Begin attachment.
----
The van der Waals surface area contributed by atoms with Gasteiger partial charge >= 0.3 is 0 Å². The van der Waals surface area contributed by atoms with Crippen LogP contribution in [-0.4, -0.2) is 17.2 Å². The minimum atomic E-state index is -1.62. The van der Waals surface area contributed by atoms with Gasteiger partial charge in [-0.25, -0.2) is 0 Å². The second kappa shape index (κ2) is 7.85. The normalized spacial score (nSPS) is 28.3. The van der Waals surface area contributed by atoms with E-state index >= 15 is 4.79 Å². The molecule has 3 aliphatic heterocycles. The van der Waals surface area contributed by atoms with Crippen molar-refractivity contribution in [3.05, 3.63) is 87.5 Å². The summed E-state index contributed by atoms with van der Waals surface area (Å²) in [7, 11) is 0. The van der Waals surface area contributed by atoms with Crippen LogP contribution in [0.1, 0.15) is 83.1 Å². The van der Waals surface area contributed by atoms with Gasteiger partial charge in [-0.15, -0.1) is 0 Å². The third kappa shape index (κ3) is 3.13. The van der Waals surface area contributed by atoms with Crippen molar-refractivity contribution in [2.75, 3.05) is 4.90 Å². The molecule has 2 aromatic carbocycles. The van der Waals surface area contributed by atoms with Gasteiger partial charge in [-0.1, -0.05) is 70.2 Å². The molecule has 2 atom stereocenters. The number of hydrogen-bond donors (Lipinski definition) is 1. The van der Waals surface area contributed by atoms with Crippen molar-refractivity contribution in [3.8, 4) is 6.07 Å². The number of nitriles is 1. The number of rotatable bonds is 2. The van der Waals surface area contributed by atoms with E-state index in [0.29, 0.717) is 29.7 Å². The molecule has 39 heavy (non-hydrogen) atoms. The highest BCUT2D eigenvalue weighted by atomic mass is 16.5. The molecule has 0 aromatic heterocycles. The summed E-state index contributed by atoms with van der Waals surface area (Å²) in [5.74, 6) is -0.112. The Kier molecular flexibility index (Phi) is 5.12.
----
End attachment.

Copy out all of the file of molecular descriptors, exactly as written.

The van der Waals surface area contributed by atoms with Gasteiger partial charge >= 0.3 is 0 Å². The van der Waals surface area contributed by atoms with Crippen LogP contribution in [-0.4, -0.2) is 17.2 Å². The minimum atomic E-state index is -1.62. The van der Waals surface area contributed by atoms with Gasteiger partial charge in [-0.25, -0.2) is 0 Å². The second kappa shape index (κ2) is 7.85. The normalized spacial score (nSPS) is 28.3. The van der Waals surface area contributed by atoms with E-state index >= 15 is 4.79 Å². The molecule has 3 aliphatic heterocycles. The van der Waals surface area contributed by atoms with Crippen molar-refractivity contribution in [3.05, 3.63) is 87.5 Å². The summed E-state index contributed by atoms with van der Waals surface area (Å²) in [7, 11) is 0. The van der Waals surface area contributed by atoms with Crippen LogP contribution in [0.1, 0.15) is 83.1 Å². The van der Waals surface area contributed by atoms with Gasteiger partial charge in [-0.15, -0.1) is 0 Å². The third kappa shape index (κ3) is 3.13. The van der Waals surface area contributed by atoms with Crippen molar-refractivity contribution in [2.75, 3.05) is 4.90 Å². The molecule has 2 aromatic carbocycles. The van der Waals surface area contributed by atoms with Gasteiger partial charge in [-0.1, -0.05) is 70.2 Å². The molecule has 2 atom stereocenters. The number of hydrogen-bond donors (Lipinski definition) is 1. The van der Waals surface area contributed by atoms with Crippen molar-refractivity contribution in [3.8, 4) is 6.07 Å². The number of nitriles is 1. The number of rotatable bonds is 2. The van der Waals surface area contributed by atoms with E-state index in [0.29, 0.717) is 29.7 Å². The molecule has 39 heavy (non-hydrogen) atoms. The highest BCUT2D eigenvalue weighted by atomic mass is 16.5. The molecule has 0 aromatic heterocycles. The summed E-state index contributed by atoms with van der Waals surface area (Å²) in [5.74, 6) is -0.112. The Kier molecular flexibility index (Phi) is 5.12.